Miliband grows some gonads

On Saturday I mused that there was no obvious challenger to Brown who was “hard enough” to take him on.

Well crikey oh riley, knock me down with a feather and consider my gast well and truly flabbered.

Five days is a long time in politics. During that time, Miliband has grown the gonads, no doubt from a petri dish culture, which he hitherto lacked. Bambi has bounced onto the scene. Step forward Blair mark two. A man who has the testosterone to challenge Brown and the skill to articulate a vision – indeed, simply someone able to lead – a skill Brown demonstrably lacks in spades….no, make that shovels.

I formally decorate David Miliband with the Liberal Burblings “Gonads of the week” award.

All this might be Silly Season fizz, of course. But I have just gone through the recent political blogs and there are some fairly stunning news snippets floating around (of course, their veracity may be limited, if non-existent):

Miliband has cancelled a major tour of India in September and held a little conflab with close Foreign Office officials which had the tenor of a ‘goodbye talk’. This has led to speculation that is planning to resign to mount a challenge to Brown.

-In today’s Jeremy Vine show, Miliband made some platidunous noises to support Brown. But he was then drowned in laudatory calls and emails from the public saying he should “go for it” and that Brown was a shower. Miliband, rather than repeating his support for Brown, said things like “How very kind”….”You really shouldn’t”….”Did my mother pay you to say that?” He, he, he. Blushes all round.

There has been a deafening silence from anyone supporting Brown in the wake of Miliband’s foray into all-but challenging the not-so-Great Gordo.

All this leads me to a point of almost uncontrollable and hysterical excitement. I must calm down a bit. I would have thought that it is fairly probable that Brown will get challenged by Miliband and I cannot see Brown winning, unless the Labour party have collectively lost the plot.

This, I would have thought, will change the landscape of British politics.

Now, where is that darkened room? I need a lie-down.

Knife crimewave hits Westminster

An unnamed ally of the Prime Minister has described the Foreign Secretary as having a “surprising lack of judgement and maturity”. This has left lobby hacks struggling unsuccessfully to recall precedents for similar public backstabbings at such a senior level.

All this nonsense cannot go on. Something’s got to give sooner or later in Labour land.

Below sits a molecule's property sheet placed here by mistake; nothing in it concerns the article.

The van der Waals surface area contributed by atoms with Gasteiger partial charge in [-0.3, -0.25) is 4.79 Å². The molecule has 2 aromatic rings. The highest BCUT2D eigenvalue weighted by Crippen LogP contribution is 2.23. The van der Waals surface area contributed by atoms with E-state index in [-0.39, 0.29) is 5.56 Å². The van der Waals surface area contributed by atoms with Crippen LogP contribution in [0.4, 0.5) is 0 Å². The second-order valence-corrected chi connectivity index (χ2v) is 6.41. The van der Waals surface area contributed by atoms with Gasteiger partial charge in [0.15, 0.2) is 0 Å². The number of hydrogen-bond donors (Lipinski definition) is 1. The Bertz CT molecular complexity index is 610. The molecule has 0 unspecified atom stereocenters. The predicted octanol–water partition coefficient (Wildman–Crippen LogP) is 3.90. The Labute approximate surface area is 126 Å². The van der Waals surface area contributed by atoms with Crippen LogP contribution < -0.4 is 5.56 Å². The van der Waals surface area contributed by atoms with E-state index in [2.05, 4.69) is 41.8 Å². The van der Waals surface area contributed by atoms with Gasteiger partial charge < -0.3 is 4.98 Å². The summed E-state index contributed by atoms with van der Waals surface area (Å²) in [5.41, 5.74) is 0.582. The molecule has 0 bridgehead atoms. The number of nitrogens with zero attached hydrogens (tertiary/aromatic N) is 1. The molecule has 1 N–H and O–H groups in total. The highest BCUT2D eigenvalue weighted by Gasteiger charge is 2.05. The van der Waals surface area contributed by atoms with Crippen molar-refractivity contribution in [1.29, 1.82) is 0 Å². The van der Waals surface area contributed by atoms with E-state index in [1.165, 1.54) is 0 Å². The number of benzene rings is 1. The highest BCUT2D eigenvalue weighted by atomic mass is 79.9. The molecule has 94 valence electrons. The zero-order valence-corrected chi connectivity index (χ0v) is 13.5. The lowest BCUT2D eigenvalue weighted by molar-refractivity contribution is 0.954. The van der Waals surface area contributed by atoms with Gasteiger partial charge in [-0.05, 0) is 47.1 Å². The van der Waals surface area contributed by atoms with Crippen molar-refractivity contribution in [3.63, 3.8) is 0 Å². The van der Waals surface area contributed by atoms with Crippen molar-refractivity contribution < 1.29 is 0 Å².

To misquote Star Trek’s Scotty: “She canna take anymore Cap’n, she’s gonna blow!”

Shock! Horror! Cameron talks sense!

Cameron blunder on children drinking safely ran the headline for a Melissa Kite-flying exercise in the Telegraph. I would normally pounce, vulture-like, on such a juicy morsel. Much as it grieves me, I have to duly declare that I agree with the Camshaft on this occasion.

Accustomising youngsters to thimblefuls of weak alcohol in a responsible, adult setting can help to foster a mature approach to alcohol in later life. Then again, if it’s decreed in someone’s DNA that they’re going to head for the bottle/gutter, then it could just grease the slippery slope for them (or at least be blamed for their subsequent demise – something’s got to be blamed, hasn’t it?). There are no absolutes in life are there?

What is it about Melissa Kite anyway? Is she on official Telegraph silly season patrol? Employed to make the season even sillier? Yesterday she wrote an article about Brown’s jacket which I thought was a spoof until I realised she was deadly serious. The spirit of Polly Filla lives on.

Nick Clegg’s exciting message

It is great to hear from Nick Clegg that he is upping the ante on Labour target seats by giving the LibDems extra hard cash to fight them. Labour are really vulnerable and this is an historic chance for us:

This is a huge opportunity for us. We’ve got to seize it. So I’m shifting our resources to put more campaigners and moreeffort into those seats where we’re taking on Labour. I’ve instructedour campaigns chief Chris Rennard to step up our campaigns in the 50seats where we’re best placed to beat Labour. We’ll be launching aspecial fundraising drive for those constituencies in the autumn, and I hope you’ll help.

See Nick’s message on YouTube below or here:

Brown’s Walberswick breather

The Guardian’s Michael White says that the Get Gordon campaign has faltered amidst the buckets and spades, mainly due to the lack of a “route map” to depose him unwillingly (see Martin Kettle’s analysis of the Labour constitutional options here):

Brown’s problems are daunting but the post-Glasgow phase of the Get Gordon drive faltered yesterday, leaving only disgruntled backbenchers and ex-spin doctors to capture BBC bulletins. The arrival of August will give No 10 its respite. As with past plots, not even the plotters know what, if anything, will happen next.